Inaugural Speeches and Speech Writing
This collection affords an excellent opportunity to examine the art of speech writing. A search on draft results in a number of drafts of inaugural addresses either written in the hand of the president, such as a draft of Jefferson's address from 1801, or containing their personal corrections, such as a draft of Taft's speech from 1909. These pieces illustrate how speeches are edited during the writing process until they are polished into the final versions presented to an audience.
How does being able to see corrections and changes add to an understanding of a speech? For example, when Taft discusses revising the Dingley Act, an 1897 tariff on imports, he adds the phrase “to labor and” on page five of his speech, when describing the benefits of an amendment:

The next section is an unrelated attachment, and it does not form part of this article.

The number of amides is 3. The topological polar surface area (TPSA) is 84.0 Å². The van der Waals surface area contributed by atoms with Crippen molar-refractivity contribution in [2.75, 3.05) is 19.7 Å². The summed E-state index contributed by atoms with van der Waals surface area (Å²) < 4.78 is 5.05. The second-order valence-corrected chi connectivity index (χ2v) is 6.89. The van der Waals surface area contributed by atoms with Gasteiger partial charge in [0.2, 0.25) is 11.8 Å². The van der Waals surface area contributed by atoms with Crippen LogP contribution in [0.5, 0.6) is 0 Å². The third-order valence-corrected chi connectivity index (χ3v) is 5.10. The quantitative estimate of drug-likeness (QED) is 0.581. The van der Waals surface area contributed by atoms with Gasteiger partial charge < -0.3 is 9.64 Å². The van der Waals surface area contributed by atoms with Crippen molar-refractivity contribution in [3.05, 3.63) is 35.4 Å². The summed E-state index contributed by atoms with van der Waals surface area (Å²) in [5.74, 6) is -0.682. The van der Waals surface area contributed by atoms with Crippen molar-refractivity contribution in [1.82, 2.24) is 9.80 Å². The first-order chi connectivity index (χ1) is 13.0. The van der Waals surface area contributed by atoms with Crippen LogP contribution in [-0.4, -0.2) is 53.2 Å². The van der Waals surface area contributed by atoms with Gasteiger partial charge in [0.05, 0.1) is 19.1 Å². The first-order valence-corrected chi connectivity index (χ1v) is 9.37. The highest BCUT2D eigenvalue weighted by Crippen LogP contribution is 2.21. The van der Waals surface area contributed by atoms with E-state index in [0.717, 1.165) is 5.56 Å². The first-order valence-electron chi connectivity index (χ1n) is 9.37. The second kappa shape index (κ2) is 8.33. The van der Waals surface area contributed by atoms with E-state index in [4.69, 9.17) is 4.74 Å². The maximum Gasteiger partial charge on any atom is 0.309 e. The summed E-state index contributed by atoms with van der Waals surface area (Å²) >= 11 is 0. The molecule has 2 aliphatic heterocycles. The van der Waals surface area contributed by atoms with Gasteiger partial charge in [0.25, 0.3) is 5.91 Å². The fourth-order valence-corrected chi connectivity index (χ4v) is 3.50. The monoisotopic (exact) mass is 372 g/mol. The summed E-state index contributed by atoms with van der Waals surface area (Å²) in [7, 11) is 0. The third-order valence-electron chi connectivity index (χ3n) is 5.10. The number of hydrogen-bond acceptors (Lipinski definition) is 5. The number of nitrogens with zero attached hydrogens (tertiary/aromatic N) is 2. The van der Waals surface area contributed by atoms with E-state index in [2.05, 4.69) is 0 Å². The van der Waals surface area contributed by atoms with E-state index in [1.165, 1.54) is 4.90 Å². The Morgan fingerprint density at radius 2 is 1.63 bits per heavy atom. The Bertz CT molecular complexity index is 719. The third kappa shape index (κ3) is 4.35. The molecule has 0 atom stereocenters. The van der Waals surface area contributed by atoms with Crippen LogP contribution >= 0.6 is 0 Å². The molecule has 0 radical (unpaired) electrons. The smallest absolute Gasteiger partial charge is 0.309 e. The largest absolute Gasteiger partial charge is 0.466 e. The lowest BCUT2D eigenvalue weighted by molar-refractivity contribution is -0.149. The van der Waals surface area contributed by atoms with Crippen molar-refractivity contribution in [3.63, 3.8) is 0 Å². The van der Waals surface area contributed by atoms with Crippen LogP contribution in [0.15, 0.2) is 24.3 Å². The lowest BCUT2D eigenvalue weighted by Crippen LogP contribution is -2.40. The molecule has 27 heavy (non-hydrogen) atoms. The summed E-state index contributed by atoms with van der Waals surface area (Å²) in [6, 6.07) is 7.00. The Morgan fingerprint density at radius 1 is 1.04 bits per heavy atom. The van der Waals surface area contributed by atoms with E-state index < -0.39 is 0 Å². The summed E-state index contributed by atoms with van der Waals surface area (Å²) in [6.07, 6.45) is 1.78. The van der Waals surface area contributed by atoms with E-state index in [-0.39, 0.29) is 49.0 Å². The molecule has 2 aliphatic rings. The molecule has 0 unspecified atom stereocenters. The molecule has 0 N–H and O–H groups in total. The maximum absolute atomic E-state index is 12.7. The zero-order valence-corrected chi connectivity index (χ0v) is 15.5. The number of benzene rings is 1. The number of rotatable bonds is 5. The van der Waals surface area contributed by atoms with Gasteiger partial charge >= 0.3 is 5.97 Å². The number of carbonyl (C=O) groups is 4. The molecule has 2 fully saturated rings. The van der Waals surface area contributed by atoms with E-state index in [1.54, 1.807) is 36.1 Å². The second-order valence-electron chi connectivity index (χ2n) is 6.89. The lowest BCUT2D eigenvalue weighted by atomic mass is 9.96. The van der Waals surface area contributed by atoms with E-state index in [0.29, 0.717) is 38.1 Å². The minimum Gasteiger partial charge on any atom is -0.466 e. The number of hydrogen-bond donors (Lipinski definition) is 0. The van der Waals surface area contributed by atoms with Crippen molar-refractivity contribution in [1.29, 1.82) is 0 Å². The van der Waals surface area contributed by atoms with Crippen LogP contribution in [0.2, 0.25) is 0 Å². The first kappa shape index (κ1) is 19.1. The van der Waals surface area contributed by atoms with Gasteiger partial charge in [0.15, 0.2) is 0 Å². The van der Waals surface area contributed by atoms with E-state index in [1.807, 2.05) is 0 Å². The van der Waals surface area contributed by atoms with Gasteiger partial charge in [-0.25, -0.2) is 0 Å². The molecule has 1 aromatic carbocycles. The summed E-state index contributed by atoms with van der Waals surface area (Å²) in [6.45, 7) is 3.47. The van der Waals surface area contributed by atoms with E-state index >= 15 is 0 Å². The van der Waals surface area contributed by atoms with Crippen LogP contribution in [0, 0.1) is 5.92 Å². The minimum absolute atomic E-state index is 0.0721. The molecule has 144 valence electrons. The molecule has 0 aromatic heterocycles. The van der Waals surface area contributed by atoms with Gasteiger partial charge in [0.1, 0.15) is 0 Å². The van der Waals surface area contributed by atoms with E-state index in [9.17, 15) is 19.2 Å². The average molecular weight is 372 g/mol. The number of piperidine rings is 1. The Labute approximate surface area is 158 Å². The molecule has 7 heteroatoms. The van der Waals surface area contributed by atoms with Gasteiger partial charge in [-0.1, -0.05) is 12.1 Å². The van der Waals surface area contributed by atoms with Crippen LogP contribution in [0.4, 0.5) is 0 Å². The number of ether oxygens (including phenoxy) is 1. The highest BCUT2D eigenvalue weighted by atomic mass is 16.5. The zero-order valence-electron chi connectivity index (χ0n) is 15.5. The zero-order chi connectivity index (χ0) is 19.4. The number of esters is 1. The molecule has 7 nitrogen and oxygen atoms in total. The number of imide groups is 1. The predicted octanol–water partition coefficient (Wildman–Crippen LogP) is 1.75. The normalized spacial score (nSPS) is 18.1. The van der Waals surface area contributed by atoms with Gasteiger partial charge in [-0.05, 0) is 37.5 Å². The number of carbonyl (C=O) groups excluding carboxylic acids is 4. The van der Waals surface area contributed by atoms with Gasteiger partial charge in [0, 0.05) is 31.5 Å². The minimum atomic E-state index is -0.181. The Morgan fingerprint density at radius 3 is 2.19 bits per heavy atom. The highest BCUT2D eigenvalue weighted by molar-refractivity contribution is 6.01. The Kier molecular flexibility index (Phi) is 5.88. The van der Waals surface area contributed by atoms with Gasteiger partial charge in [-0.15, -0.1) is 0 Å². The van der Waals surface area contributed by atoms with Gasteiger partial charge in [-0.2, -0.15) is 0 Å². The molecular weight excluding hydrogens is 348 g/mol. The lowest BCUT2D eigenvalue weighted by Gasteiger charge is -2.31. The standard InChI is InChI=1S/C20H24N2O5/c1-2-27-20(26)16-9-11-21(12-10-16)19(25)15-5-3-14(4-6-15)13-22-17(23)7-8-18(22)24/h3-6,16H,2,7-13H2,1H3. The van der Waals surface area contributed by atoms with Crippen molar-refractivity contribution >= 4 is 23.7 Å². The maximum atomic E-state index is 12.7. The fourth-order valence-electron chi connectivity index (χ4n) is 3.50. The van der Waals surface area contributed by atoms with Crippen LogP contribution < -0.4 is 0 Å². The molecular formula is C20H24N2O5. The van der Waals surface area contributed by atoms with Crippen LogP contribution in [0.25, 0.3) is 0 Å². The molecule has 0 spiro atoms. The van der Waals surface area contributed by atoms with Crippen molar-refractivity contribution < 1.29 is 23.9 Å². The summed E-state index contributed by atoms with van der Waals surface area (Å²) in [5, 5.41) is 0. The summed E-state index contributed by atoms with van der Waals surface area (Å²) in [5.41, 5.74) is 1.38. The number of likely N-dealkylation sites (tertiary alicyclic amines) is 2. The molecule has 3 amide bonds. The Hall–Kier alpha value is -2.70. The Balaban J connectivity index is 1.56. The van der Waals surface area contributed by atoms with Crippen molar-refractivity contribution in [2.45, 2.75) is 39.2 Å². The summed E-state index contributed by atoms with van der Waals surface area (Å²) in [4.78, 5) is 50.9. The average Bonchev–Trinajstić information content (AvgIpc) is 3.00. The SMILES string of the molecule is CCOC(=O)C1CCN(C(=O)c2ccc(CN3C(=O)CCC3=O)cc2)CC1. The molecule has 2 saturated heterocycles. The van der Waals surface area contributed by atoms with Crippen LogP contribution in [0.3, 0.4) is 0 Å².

This should secure an adequate revenue and adjust the duties in such a manner as to afford to labor and to all industries in this country, whether of the farm, mine or factory, protection by tariff equal to the difference between the cost of production abroad and the cost of production here. . . .
- Why does Taft make a point of adding "to labor and" and distinguishing between “labor” and “industries”?
- What does this addition indicate about Taft's concerns and his sense of audience?
- Why does he include workers on farms and in mines and factories?